6. The myth that organic produce is healthier and better for human consumption. It turns out that organic yields are lower and that organic is about ignoring technological advancements because organic is like designer jeans. It’s not that it’s bad, it’s just appealing to aesthetics and meeting a cultural preference largely fostered by the Developed World.

Ultimately, his final rejection is built around solving the problem of the world’s growing population. With more than 9 billion forecasted to be alive in 2050 based on current trends, GMO represents the best way to ensure we can produce on the arable land we have, the crop yields we will need without us increasing deforestation and creating more marginal farmland. And GM can develop drought tolerant, pest resistant, and other beneficial traits in food crops to offset the potential impact of climate change in the same period of time. That’s because, rising expectations in the Developing World will increase food demand equal to the quality and volume currently consumed only in the Developed World. So we will need to double agricultural production. That won’t happen with the best of organic farming methods, or through traditional agriculture. Only GMO can get us the results we will need.


I hope there is nothing genetically modified in this


Lynas concludes:

“The GM debate is over. It is finished. We no longer need to discuss whether or not it is safe – over a decade and a half with three trillion GM meals eaten there has never been a single substantiated case of harm. You are more likely to get hit by an asteroid than to get hurt by GM food. More to the point, people have died from choosing organic, but no-one has died from eating GM.”

For some of my readers my publishing of this recantation will cause upset but it is hard to argue with Lynas. There is no doubt that GMO represents a technological advancement with huge potential. If we can better understand both its upside as well as the real problems it may entail, without us getting all Luddite based on our fears, uncertainty and doubt,  we will be better for it. The science of GMO is showing us a way to solve what could be an intractable problem. We have a solution and its GMO.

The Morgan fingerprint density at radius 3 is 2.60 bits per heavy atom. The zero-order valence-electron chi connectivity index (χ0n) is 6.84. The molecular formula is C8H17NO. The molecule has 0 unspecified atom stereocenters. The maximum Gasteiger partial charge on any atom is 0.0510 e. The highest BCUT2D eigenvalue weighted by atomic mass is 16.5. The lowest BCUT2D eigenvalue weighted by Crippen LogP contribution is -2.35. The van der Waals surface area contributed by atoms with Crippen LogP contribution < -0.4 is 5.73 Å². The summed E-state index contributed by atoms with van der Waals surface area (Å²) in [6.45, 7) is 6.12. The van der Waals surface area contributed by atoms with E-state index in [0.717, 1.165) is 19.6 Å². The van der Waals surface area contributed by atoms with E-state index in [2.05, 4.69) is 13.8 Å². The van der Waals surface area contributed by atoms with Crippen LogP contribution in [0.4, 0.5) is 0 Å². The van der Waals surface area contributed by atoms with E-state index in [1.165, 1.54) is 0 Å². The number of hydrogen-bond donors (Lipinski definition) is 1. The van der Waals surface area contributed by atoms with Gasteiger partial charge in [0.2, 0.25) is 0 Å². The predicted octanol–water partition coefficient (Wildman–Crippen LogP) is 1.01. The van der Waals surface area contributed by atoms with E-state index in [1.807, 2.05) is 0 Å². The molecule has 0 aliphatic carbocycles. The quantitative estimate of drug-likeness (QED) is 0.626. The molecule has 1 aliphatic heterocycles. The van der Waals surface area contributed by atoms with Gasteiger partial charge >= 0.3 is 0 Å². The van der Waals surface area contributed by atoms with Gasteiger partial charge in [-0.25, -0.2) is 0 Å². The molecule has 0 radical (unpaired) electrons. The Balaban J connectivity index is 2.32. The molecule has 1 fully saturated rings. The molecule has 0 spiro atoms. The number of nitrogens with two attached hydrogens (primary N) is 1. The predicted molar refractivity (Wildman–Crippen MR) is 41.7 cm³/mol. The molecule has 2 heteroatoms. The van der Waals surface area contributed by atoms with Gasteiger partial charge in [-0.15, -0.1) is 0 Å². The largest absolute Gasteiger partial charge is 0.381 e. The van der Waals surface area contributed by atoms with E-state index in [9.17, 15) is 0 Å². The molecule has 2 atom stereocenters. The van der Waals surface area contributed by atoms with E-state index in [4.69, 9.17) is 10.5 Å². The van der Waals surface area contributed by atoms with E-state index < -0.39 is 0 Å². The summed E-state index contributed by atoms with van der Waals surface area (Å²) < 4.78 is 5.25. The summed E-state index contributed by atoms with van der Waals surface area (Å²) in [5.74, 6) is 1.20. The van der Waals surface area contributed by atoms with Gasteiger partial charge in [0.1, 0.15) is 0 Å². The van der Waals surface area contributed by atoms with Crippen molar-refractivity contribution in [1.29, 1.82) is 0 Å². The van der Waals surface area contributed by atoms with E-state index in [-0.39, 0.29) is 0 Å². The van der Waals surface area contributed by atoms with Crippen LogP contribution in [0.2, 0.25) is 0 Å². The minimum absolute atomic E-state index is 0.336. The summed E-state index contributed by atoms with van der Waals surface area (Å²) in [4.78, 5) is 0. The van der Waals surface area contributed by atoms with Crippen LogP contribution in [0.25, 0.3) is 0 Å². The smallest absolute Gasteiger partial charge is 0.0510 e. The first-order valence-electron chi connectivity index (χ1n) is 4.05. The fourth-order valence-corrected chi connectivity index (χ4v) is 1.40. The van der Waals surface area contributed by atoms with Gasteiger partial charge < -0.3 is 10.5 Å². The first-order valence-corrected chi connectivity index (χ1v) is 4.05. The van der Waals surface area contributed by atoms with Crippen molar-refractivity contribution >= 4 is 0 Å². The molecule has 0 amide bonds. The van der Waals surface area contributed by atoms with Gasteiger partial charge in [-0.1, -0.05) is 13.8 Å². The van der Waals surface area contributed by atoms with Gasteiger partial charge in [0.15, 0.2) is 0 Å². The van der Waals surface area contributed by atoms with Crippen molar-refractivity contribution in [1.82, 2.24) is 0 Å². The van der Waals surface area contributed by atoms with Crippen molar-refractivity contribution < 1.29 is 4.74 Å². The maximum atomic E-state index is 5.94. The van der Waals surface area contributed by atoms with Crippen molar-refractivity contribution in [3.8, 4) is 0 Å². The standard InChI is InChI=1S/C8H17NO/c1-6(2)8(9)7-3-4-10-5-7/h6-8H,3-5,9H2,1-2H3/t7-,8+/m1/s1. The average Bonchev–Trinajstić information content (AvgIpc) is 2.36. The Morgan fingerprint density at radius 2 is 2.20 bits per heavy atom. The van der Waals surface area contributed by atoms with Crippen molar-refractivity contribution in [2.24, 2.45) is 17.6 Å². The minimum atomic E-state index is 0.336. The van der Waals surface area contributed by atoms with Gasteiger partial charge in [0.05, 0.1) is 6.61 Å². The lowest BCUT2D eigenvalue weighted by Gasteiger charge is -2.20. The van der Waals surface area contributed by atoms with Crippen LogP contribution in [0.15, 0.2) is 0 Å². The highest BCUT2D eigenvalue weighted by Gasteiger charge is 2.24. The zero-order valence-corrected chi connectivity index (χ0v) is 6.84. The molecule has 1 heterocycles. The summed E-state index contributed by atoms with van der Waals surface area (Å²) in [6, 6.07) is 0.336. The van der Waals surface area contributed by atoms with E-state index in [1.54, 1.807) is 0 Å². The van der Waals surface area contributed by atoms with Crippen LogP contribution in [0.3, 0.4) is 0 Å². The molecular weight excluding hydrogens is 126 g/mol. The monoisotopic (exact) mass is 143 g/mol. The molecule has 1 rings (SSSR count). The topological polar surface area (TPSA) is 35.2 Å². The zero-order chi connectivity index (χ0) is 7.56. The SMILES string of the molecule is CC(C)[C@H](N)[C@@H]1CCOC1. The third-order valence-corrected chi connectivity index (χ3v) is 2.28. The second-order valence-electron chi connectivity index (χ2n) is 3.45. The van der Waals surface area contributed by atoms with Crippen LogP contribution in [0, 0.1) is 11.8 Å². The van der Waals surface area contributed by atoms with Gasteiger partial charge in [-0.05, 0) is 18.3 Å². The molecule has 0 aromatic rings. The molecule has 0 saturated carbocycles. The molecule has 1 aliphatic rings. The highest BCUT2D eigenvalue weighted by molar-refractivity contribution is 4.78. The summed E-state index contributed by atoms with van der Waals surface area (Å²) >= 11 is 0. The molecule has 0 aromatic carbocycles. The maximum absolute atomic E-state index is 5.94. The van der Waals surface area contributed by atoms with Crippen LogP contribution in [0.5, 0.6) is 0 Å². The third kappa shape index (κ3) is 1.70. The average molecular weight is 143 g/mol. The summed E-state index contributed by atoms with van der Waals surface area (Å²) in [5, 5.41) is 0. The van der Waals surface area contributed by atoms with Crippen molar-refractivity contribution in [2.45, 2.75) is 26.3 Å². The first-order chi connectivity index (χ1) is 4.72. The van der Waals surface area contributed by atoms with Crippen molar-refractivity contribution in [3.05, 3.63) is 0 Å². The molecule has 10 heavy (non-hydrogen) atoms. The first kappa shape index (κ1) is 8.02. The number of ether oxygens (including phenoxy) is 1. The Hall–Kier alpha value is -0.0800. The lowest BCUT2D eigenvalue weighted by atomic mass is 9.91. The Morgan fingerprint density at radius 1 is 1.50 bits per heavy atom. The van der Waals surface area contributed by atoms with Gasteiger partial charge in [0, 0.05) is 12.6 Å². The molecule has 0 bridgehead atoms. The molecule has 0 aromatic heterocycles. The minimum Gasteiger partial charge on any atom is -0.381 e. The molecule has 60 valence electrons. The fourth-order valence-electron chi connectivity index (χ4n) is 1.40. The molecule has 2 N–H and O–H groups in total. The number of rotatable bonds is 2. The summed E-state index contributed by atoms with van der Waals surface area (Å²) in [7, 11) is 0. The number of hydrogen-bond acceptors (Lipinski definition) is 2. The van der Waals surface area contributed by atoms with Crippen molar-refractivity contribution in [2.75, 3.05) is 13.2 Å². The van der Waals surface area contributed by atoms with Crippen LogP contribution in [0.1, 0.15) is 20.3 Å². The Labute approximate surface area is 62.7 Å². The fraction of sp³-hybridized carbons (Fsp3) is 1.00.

A final note

My daughter just informed me that it is not just Elvis and Stephen’s birthday today. It is also the birthday of David Bowie. Shirley Bassey (one of my favorite jazz vocalists), Bob Eubanks (The Newlywed Game), Jason Giambi (the ex New York Yankee), and Jose Ferrer who I will always remember as the one and only Cyrano de Bergerac. If any of you, my readers, share January 8th as your birthday, please write and let me know. And thanks for dropping by.

Len Rosen lives in Toronto, Ontario, Canada. He is a researcher and writer who has a fascination with science and technology. He is married with a daughter who works in radio, and a miniature red poodle who is his daily companion on walks of discovery.


  • Stephen De Kalb

    I’ll respond on behalf of Robby Krieger, the exceptionally talented Doors guitarist who also shares your birthday Len, but who may be too busy painting these days to respond himself.